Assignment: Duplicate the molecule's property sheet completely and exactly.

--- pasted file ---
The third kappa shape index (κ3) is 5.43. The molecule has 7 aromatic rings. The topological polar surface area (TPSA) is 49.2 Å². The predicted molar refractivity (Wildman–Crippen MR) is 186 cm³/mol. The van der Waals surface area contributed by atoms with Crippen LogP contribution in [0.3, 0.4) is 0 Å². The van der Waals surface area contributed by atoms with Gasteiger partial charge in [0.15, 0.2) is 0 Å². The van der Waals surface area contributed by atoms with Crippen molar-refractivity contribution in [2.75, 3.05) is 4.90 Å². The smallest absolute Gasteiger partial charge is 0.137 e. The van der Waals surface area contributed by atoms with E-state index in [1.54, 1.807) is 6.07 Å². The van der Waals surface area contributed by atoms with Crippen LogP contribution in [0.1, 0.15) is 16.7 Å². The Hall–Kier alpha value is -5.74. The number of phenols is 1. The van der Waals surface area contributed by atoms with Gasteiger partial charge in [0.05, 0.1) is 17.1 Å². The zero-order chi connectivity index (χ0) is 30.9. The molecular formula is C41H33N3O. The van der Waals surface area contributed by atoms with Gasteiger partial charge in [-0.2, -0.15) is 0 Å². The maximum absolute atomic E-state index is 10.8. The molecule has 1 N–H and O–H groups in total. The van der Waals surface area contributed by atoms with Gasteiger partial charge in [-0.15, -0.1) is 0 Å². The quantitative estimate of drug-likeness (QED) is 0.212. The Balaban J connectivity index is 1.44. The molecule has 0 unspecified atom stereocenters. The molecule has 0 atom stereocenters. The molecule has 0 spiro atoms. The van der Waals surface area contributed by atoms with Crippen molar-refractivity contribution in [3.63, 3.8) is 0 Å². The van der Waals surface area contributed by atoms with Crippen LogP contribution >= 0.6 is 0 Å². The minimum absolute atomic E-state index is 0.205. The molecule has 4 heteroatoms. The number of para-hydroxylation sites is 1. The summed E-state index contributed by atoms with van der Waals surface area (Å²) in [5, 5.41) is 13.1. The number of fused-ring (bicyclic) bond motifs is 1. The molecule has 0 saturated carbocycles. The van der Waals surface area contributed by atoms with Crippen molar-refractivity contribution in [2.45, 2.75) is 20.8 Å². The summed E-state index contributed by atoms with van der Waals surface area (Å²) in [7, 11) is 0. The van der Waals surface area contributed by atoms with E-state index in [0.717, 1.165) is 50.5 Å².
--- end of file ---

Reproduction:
The third kappa shape index (κ3) is 5.43. The molecule has 7 aromatic rings. The topological polar surface area (TPSA) is 49.2 Å². The predicted molar refractivity (Wildman–Crippen MR) is 186 cm³/mol. The van der Waals surface area contributed by atoms with Crippen LogP contribution in [0.3, 0.4) is 0 Å². The van der Waals surface area contributed by atoms with Gasteiger partial charge in [0.15, 0.2) is 0 Å². The van der Waals surface area contributed by atoms with Crippen molar-refractivity contribution in [2.75, 3.05) is 4.90 Å². The smallest absolute Gasteiger partial charge is 0.137 e. The van der Waals surface area contributed by atoms with E-state index in [1.54, 1.807) is 6.07 Å². The van der Waals surface area contributed by atoms with Crippen LogP contribution in [0.1, 0.15) is 16.7 Å². The Hall–Kier alpha value is -5.74. The number of phenols is 1. The van der Waals surface area contributed by atoms with Gasteiger partial charge in [0.05, 0.1) is 17.1 Å². The zero-order chi connectivity index (χ0) is 30.9. The molecular formula is C41H33N3O. The van der Waals surface area contributed by atoms with Gasteiger partial charge in [-0.2, -0.15) is 0 Å². The maximum absolute atomic E-state index is 10.8. The molecule has 1 N–H and O–H groups in total. The van der Waals surface area contributed by atoms with Gasteiger partial charge in [-0.15, -0.1) is 0 Å². The quantitative estimate of drug-likeness (QED) is 0.212. The Balaban J connectivity index is 1.44. The molecule has 0 unspecified atom stereocenters. The molecule has 0 atom stereocenters. The molecule has 0 spiro atoms. The van der Waals surface area contributed by atoms with Crippen molar-refractivity contribution in [3.63, 3.8) is 0 Å². The van der Waals surface area contributed by atoms with Crippen LogP contribution >= 0.6 is 0 Å². The minimum absolute atomic E-state index is 0.205. The molecule has 4 heteroatoms. The number of para-hydroxylation sites is 1. The summed E-state index contributed by atoms with van der Waals surface area (Å²) in [5, 5.41) is 13.1. The number of fused-ring (bicyclic) bond motifs is 1. The molecule has 0 saturated carbocycles. The van der Waals surface area contributed by atoms with Crippen molar-refractivity contribution in [2.45, 2.75) is 20.8 Å². The summed E-state index contributed by atoms with van der Waals surface area (Å²) in [7, 11) is 0. The van der Waals surface area contributed by atoms with E-state index in [0.717, 1.165) is 50.5 Å².